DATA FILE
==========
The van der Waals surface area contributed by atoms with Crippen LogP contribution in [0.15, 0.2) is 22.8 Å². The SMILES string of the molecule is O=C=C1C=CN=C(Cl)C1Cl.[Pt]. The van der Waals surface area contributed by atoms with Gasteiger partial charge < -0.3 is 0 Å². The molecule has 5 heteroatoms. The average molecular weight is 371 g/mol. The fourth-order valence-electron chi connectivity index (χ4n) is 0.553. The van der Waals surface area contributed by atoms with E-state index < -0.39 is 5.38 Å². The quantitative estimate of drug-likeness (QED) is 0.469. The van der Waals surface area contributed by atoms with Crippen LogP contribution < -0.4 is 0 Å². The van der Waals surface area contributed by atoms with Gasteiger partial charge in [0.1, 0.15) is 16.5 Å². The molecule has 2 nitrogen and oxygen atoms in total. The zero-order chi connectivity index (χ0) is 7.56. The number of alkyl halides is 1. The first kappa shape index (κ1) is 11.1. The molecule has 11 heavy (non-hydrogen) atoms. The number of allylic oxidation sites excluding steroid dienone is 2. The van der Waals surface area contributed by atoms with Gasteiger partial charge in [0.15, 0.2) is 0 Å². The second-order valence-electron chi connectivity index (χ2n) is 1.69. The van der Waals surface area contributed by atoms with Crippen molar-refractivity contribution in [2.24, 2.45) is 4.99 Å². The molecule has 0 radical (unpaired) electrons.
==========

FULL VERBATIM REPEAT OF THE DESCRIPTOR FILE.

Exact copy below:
The van der Waals surface area contributed by atoms with Crippen LogP contribution in [0.15, 0.2) is 22.8 Å². The SMILES string of the molecule is O=C=C1C=CN=C(Cl)C1Cl.[Pt]. The van der Waals surface area contributed by atoms with Gasteiger partial charge < -0.3 is 0 Å². The molecule has 5 heteroatoms. The average molecular weight is 371 g/mol. The fourth-order valence-electron chi connectivity index (χ4n) is 0.553. The van der Waals surface area contributed by atoms with E-state index < -0.39 is 5.38 Å². The quantitative estimate of drug-likeness (QED) is 0.469. The van der Waals surface area contributed by atoms with Crippen LogP contribution < -0.4 is 0 Å². The van der Waals surface area contributed by atoms with Gasteiger partial charge in [0.1, 0.15) is 16.5 Å². The molecule has 2 nitrogen and oxygen atoms in total. The zero-order chi connectivity index (χ0) is 7.56. The number of alkyl halides is 1. The first kappa shape index (κ1) is 11.1. The molecule has 11 heavy (non-hydrogen) atoms. The number of allylic oxidation sites excluding steroid dienone is 2. The van der Waals surface area contributed by atoms with Gasteiger partial charge in [0.15, 0.2) is 0 Å². The second-order valence-electron chi connectivity index (χ2n) is 1.69. The van der Waals surface area contributed by atoms with Crippen molar-refractivity contribution in [2.24, 2.45) is 4.99 Å². The molecule has 0 radical (unpaired) electrons.